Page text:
Broadway hopefuls go Down Under

Legit producer trying out shows in Sydney

SYDNEY — The stage musical version of “An Officer and a Gentleman,” which opened May 19 at Sydney’s Lyric Theater, reps the latest in a string of ambitious tuners hoping to use a Down Under run as a springboard to Broadway or the West End.

It’s not such a crazy idea, given the international play enjoyed by Oz-originating titles such as “Priscilla, Queen of the Desert” and “Dirty Dancing.”

The Gordon/Frost Organization, the company behind “Priscilla” and last year’s “Dr. Zhivago” — currently playing a six-month run in South Korea before undergoing some tweaks in hopes of a Stateside berth — is teaming with U.S. producer Sharleen Cooper Cohen on “Officer.” ” ‘Priscilla’ moved straight away(to Broadway), and we are hoping for that (with ‘Officer,’)?” Cohen says.

Not long ago an Oz-generated Broadway tuner was rare. When “The Boy From Oz” landed on Broadway in 2003, it seemed an anomaly explained in large part by the show’s lead — Rialto topliner (and native Aussie) Hugh Jackman.

But then the Jacobsen Entertainment-produced tuner “Dirty Dancing” bowed in Sydney in 2004, and went on to sell out a six-month Blighty run before it even opened there; in the U.S., the show toured Chicago, Boston and Los Angeles. “Priscilla” preemed Down Under in 2006, ran in the West End and is playing Broadway’s Palace Theater. Add “Zhivago” to the mix, and it’s starting to look like a trend.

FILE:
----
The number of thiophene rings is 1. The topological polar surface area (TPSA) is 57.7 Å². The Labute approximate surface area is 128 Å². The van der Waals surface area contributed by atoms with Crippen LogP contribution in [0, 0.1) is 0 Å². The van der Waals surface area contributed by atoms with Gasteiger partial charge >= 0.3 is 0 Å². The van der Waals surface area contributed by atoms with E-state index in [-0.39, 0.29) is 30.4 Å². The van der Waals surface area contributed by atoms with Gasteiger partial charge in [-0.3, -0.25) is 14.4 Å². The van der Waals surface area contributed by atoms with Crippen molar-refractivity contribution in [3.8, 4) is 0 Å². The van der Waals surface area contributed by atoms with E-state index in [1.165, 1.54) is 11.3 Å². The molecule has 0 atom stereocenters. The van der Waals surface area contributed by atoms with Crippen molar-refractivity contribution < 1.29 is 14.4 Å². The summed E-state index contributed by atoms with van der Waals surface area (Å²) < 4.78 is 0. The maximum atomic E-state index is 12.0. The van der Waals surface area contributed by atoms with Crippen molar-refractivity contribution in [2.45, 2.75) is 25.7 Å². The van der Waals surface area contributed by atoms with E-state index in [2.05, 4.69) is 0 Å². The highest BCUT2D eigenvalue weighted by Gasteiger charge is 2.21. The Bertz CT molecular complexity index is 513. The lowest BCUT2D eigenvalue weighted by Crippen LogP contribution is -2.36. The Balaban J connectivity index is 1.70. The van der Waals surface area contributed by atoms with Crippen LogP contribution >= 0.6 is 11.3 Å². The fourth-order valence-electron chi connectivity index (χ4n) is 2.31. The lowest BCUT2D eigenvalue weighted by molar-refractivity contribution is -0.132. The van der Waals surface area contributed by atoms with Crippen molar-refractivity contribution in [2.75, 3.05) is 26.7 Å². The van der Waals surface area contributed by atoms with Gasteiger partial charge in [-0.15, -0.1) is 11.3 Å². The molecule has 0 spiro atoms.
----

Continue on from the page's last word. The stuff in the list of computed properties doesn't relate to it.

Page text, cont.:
Cost is a major advantage for new tuners bowing in Australia. “Our budget for ‘An Officer and a Gentleman’ is $6.3 million,” says Gordon/Frost topper John Frost. “If we were to (produce the show) in New York, we’d be talking $12 million-$15 million.”

Frost adds that the new production also will develop out of the glare of the media spotlight, and the showbiz gossip that goes with it. The plan is for potential international partners who are interested in the title to come to Oz to see the show, then team up with Frost and Cohen to bring it to their territories.

The Australian model is appealing, Cohen says, because the only real Stateside option, as she sees it, is to bow at a major regional nonprofit, where a limited run (shoehorned into a nonprofit’s typically busy calendar of programming) could be enhanced by a significant chunk of commercial money that a producer would “donate” to the nonprofit in return for first rights to shepherd the show commercially if it proves successful.

“At a nonprofit, you have only four to five weeks to mount your show, so investors can’t recoup,” Cohen adds.

The plan for “Officer” is for all stakeholders in the Oz production to see a return on investment from its limited Sydney engagement, which wouldn’t be feasible in the U.S.

Co-writer and original scribe Douglas Day Stewart cites a side-benefit: avoiding early exposure to U.S. critics. “By the time you get to New York, you might be critic-proof,” he says. “I don’t see one single drawback, having done four workshops now — two in New York and two here.”

“Officer” director Simon Phillips, also the helmer of “Priscilla” and the Oz version of Andrew Lloyd Webber’s “Love Never Dies,” points out that although titles have been making the jump, local talent tends not to travel with them.

“Whereas in Australia we are used to spending hundreds of thousands of dollars bringing out the creative teams from the U.S. or Britain, the Americans rarely have to do that, because most of the shows grow up in America,” he says.

But if the Australian pipeline continues to flow, Philips hopes that will change. “The more we do it, the more U.S. producers will get used to the idea (of bringing the talent along with the show),” he says.

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